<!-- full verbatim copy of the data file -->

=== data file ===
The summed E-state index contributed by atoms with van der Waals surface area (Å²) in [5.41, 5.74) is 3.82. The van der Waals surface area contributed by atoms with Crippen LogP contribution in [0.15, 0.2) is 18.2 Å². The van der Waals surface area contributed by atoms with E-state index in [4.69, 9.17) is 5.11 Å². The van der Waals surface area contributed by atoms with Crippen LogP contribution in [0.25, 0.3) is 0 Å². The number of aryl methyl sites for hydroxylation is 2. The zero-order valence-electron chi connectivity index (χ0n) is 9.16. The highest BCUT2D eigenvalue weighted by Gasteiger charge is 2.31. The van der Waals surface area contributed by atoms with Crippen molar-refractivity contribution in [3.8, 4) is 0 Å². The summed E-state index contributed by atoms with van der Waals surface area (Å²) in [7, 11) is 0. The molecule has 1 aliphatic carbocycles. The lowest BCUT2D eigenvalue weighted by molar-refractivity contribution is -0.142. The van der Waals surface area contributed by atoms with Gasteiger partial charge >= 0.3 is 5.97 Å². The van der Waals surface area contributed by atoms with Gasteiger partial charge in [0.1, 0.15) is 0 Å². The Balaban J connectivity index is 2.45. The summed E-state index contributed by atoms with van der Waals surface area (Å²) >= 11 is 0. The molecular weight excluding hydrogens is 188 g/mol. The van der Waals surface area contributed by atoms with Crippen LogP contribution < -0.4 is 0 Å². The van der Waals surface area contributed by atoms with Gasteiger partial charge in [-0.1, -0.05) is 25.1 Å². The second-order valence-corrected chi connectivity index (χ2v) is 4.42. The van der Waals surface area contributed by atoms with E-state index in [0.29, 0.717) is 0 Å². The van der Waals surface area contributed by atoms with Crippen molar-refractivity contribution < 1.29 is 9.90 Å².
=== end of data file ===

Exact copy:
The summed E-state index contributed by atoms with van der Waals surface area (Å²) in [5.41, 5.74) is 3.82. The van der Waals surface area contributed by atoms with Crippen LogP contribution in [0.15, 0.2) is 18.2 Å². The van der Waals surface area contributed by atoms with E-state index in [4.69, 9.17) is 5.11 Å². The van der Waals surface area contributed by atoms with Crippen LogP contribution in [0.25, 0.3) is 0 Å². The number of aryl methyl sites for hydroxylation is 2. The zero-order valence-electron chi connectivity index (χ0n) is 9.16. The highest BCUT2D eigenvalue weighted by Gasteiger charge is 2.31. The van der Waals surface area contributed by atoms with Crippen molar-refractivity contribution in [3.8, 4) is 0 Å². The summed E-state index contributed by atoms with van der Waals surface area (Å²) in [7, 11) is 0. The molecule has 1 aliphatic carbocycles. The lowest BCUT2D eigenvalue weighted by molar-refractivity contribution is -0.142. The van der Waals surface area contributed by atoms with Gasteiger partial charge >= 0.3 is 5.97 Å². The van der Waals surface area contributed by atoms with Gasteiger partial charge in [0.1, 0.15) is 0 Å². The Balaban J connectivity index is 2.45. The summed E-state index contributed by atoms with van der Waals surface area (Å²) >= 11 is 0. The molecular weight excluding hydrogens is 188 g/mol. The van der Waals surface area contributed by atoms with Crippen LogP contribution < -0.4 is 0 Å². The van der Waals surface area contributed by atoms with Gasteiger partial charge in [-0.1, -0.05) is 25.1 Å². The second-order valence-corrected chi connectivity index (χ2v) is 4.42. The van der Waals surface area contributed by atoms with E-state index in [0.29, 0.717) is 0 Å². The van der Waals surface area contributed by atoms with Crippen molar-refractivity contribution < 1.29 is 9.90 Å².